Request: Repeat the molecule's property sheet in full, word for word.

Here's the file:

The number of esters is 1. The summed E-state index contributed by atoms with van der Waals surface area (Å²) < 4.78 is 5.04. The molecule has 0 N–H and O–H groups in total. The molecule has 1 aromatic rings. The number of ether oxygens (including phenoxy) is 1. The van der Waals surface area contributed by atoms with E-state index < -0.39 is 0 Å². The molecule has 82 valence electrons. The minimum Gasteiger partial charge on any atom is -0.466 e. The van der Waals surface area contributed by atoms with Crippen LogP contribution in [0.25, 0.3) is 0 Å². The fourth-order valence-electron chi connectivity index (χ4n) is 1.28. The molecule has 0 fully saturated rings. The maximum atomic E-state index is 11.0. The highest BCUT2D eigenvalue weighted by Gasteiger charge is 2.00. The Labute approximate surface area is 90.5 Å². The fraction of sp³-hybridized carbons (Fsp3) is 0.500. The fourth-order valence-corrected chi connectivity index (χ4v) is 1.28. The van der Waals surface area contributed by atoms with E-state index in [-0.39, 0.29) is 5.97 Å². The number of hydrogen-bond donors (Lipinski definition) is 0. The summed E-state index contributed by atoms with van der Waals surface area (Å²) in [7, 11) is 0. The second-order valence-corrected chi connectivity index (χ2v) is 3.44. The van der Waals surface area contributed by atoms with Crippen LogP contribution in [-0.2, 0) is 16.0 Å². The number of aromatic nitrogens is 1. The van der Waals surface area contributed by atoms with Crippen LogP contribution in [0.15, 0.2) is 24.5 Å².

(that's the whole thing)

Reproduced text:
The number of esters is 1. The summed E-state index contributed by atoms with van der Waals surface area (Å²) < 4.78 is 5.04. The molecule has 0 N–H and O–H groups in total. The molecule has 1 aromatic rings. The number of ether oxygens (including phenoxy) is 1. The van der Waals surface area contributed by atoms with E-state index < -0.39 is 0 Å². The molecule has 82 valence electrons. The minimum Gasteiger partial charge on any atom is -0.466 e. The van der Waals surface area contributed by atoms with Crippen LogP contribution in [0.25, 0.3) is 0 Å². The fourth-order valence-electron chi connectivity index (χ4n) is 1.28. The molecule has 0 fully saturated rings. The maximum atomic E-state index is 11.0. The highest BCUT2D eigenvalue weighted by Gasteiger charge is 2.00. The Labute approximate surface area is 90.5 Å². The fraction of sp³-hybridized carbons (Fsp3) is 0.500. The fourth-order valence-corrected chi connectivity index (χ4v) is 1.28. The van der Waals surface area contributed by atoms with E-state index in [-0.39, 0.29) is 5.97 Å². The number of hydrogen-bond donors (Lipinski definition) is 0. The summed E-state index contributed by atoms with van der Waals surface area (Å²) in [7, 11) is 0. The second-order valence-corrected chi connectivity index (χ2v) is 3.44. The van der Waals surface area contributed by atoms with Crippen LogP contribution in [-0.2, 0) is 16.0 Å². The number of aromatic nitrogens is 1. The van der Waals surface area contributed by atoms with Crippen LogP contribution in [0.15, 0.2) is 24.5 Å².